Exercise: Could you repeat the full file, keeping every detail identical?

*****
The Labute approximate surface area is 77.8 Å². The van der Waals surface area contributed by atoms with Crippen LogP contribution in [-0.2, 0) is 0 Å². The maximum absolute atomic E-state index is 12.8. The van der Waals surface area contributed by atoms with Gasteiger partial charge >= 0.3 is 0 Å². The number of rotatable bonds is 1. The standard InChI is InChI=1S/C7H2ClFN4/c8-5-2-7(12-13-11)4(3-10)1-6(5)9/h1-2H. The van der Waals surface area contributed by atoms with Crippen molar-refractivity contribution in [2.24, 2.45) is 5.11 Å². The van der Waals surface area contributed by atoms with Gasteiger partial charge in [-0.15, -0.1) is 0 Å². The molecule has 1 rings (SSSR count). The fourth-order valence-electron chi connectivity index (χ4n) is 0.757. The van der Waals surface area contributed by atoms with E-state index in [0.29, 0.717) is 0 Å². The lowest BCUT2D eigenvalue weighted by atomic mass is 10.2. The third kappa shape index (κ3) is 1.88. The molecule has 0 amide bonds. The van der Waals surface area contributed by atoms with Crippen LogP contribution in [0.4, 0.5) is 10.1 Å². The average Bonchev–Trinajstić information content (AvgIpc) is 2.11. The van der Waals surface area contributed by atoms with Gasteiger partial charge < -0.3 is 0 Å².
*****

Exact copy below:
The Labute approximate surface area is 77.8 Å². The van der Waals surface area contributed by atoms with Crippen LogP contribution in [-0.2, 0) is 0 Å². The maximum absolute atomic E-state index is 12.8. The van der Waals surface area contributed by atoms with Gasteiger partial charge >= 0.3 is 0 Å². The number of rotatable bonds is 1. The standard InChI is InChI=1S/C7H2ClFN4/c8-5-2-7(12-13-11)4(3-10)1-6(5)9/h1-2H. The van der Waals surface area contributed by atoms with Crippen molar-refractivity contribution in [2.24, 2.45) is 5.11 Å². The van der Waals surface area contributed by atoms with Gasteiger partial charge in [-0.15, -0.1) is 0 Å². The molecule has 1 rings (SSSR count). The fourth-order valence-electron chi connectivity index (χ4n) is 0.757. The van der Waals surface area contributed by atoms with E-state index in [0.29, 0.717) is 0 Å². The lowest BCUT2D eigenvalue weighted by atomic mass is 10.2. The third kappa shape index (κ3) is 1.88. The molecule has 0 amide bonds. The van der Waals surface area contributed by atoms with Crippen LogP contribution in [0.4, 0.5) is 10.1 Å². The average Bonchev–Trinajstić information content (AvgIpc) is 2.11. The van der Waals surface area contributed by atoms with Gasteiger partial charge < -0.3 is 0 Å².